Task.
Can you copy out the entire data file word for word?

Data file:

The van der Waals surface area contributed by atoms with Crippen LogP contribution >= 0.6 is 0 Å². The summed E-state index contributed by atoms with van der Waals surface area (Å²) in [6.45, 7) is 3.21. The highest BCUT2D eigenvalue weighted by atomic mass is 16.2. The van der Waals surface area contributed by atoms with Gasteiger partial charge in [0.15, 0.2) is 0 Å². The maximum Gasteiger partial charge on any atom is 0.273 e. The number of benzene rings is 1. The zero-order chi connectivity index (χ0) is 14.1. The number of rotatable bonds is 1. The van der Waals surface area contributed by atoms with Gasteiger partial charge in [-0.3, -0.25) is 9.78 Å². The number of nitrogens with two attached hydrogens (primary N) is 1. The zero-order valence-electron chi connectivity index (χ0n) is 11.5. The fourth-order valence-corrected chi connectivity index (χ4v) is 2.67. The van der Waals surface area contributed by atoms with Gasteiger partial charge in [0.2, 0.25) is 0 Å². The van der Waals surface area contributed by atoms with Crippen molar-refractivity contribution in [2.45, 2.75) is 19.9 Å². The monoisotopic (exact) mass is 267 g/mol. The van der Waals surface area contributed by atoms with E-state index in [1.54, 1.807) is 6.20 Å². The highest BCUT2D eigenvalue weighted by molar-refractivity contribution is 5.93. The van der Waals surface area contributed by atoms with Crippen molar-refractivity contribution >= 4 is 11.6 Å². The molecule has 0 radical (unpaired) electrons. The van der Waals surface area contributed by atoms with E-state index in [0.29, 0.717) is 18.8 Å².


The van der Waals surface area contributed by atoms with Crippen LogP contribution >= 0.6 is 0 Å². The summed E-state index contributed by atoms with van der Waals surface area (Å²) in [6.45, 7) is 3.21. The highest BCUT2D eigenvalue weighted by atomic mass is 16.2. The van der Waals surface area contributed by atoms with Gasteiger partial charge in [0.15, 0.2) is 0 Å². The maximum Gasteiger partial charge on any atom is 0.273 e. The number of benzene rings is 1. The zero-order chi connectivity index (χ0) is 14.1. The number of rotatable bonds is 1. The van der Waals surface area contributed by atoms with Gasteiger partial charge in [-0.3, -0.25) is 9.78 Å². The number of nitrogens with two attached hydrogens (primary N) is 1. The zero-order valence-electron chi connectivity index (χ0n) is 11.5. The fourth-order valence-corrected chi connectivity index (χ4v) is 2.67. The van der Waals surface area contributed by atoms with Gasteiger partial charge in [0.2, 0.25) is 0 Å². The van der Waals surface area contributed by atoms with Crippen molar-refractivity contribution in [2.45, 2.75) is 19.9 Å². The monoisotopic (exact) mass is 267 g/mol. The van der Waals surface area contributed by atoms with E-state index in [1.54, 1.807) is 6.20 Å². The highest BCUT2D eigenvalue weighted by molar-refractivity contribution is 5.93. The van der Waals surface area contributed by atoms with Crippen molar-refractivity contribution >= 4 is 11.6 Å². The molecule has 0 radical (unpaired) electrons. The van der Waals surface area contributed by atoms with E-state index in [0.29, 0.717) is 18.8 Å².